I had dismissed them in the past after a few listens, but they rocked the shit out of their set on Sunday. Eligh is definitely the shining star of the duo, but that's not to say the Grouch wasn't holding his own. Since the theme of the day seemed to be everyone getting backed out of their skulls, it was appropriate that "No More Greener Grass" was the highlight of their set. After that, MURS came out to rally the crowd for Mr. Lif, who was joined by Akrobatik for most of his set. I enjoyed their performance, but I was more excited to skeedaddle to the main stage and catch Blackstar.

Talib went through his solo material first and ripped it. I've missed out on seeing him live so many times that it was really great just to be finally seeing him and it helped that he fucking killed it. Mos Def's solo set was a little bit more lackluster, with too much meandering singing. It was really cool, however, when his DJ spun Aretha Franklin's "One Step Ahead" before dropping the beat for "Ms. Fat Booty", the crowd went ape, and rightly so. That moment aside, the high point in Mos's performance was when he went into "Definition" and was joined onstage by Talib. Then Rakim was up.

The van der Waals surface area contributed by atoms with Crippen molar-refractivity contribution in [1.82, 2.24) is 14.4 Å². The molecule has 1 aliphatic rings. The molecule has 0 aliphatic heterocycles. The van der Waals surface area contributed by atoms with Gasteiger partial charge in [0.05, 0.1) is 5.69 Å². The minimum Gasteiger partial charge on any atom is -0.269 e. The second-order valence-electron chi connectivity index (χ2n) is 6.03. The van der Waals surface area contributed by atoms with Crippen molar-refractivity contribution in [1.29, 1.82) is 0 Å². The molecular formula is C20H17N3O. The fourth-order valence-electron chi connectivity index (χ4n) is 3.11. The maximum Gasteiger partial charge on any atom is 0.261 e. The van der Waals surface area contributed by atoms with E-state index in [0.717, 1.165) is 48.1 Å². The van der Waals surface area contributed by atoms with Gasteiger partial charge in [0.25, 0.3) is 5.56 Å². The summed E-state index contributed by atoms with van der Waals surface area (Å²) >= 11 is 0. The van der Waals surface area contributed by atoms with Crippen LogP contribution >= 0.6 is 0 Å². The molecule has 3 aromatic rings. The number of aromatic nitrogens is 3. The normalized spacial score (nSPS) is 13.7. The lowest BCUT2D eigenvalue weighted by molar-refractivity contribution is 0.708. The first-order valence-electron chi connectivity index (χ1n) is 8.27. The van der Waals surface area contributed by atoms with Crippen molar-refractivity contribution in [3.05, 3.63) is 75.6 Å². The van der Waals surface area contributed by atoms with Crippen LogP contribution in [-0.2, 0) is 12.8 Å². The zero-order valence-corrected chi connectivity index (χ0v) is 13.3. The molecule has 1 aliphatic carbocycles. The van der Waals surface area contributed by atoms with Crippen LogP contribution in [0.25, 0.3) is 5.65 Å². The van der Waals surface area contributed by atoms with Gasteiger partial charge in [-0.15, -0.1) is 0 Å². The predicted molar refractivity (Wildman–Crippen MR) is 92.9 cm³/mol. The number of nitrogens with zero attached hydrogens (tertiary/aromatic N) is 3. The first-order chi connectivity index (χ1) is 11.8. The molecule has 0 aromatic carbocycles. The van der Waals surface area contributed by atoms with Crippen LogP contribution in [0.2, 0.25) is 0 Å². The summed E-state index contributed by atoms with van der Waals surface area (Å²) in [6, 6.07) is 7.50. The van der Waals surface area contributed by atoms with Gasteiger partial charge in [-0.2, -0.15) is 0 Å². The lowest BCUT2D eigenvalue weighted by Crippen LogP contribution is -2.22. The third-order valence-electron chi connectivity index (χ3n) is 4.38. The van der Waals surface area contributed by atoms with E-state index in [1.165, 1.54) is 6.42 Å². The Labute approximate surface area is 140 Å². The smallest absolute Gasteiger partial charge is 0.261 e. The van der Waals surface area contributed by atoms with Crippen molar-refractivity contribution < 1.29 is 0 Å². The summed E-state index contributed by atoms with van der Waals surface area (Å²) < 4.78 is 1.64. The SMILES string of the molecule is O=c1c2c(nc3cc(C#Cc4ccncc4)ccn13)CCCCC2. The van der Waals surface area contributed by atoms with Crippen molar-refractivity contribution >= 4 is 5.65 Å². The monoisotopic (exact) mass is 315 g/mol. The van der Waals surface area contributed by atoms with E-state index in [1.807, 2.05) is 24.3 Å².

To me, it felt like he was standing in front of a largely unappreciative crowd. His set was fantastic, however, despite the tepid crowd response.

Cypress Hill was kind of ruined for me by the jackoffs sniffing blow and punching people right behind me. Before those guys really got into it though, the set was really enjoyable. Especially the gigantic inflatable Buddha onstage. Public Enemy was really good too, but I didn't stick around for a complete rocking, instead making my way over to catch Doom.

As Drug already informed you, Doom was sick, even if it was a much shorter set than it should've been. It was pretty cool that once most of the crowd ran away to catch the Wu, Talib came out to rock "Old School".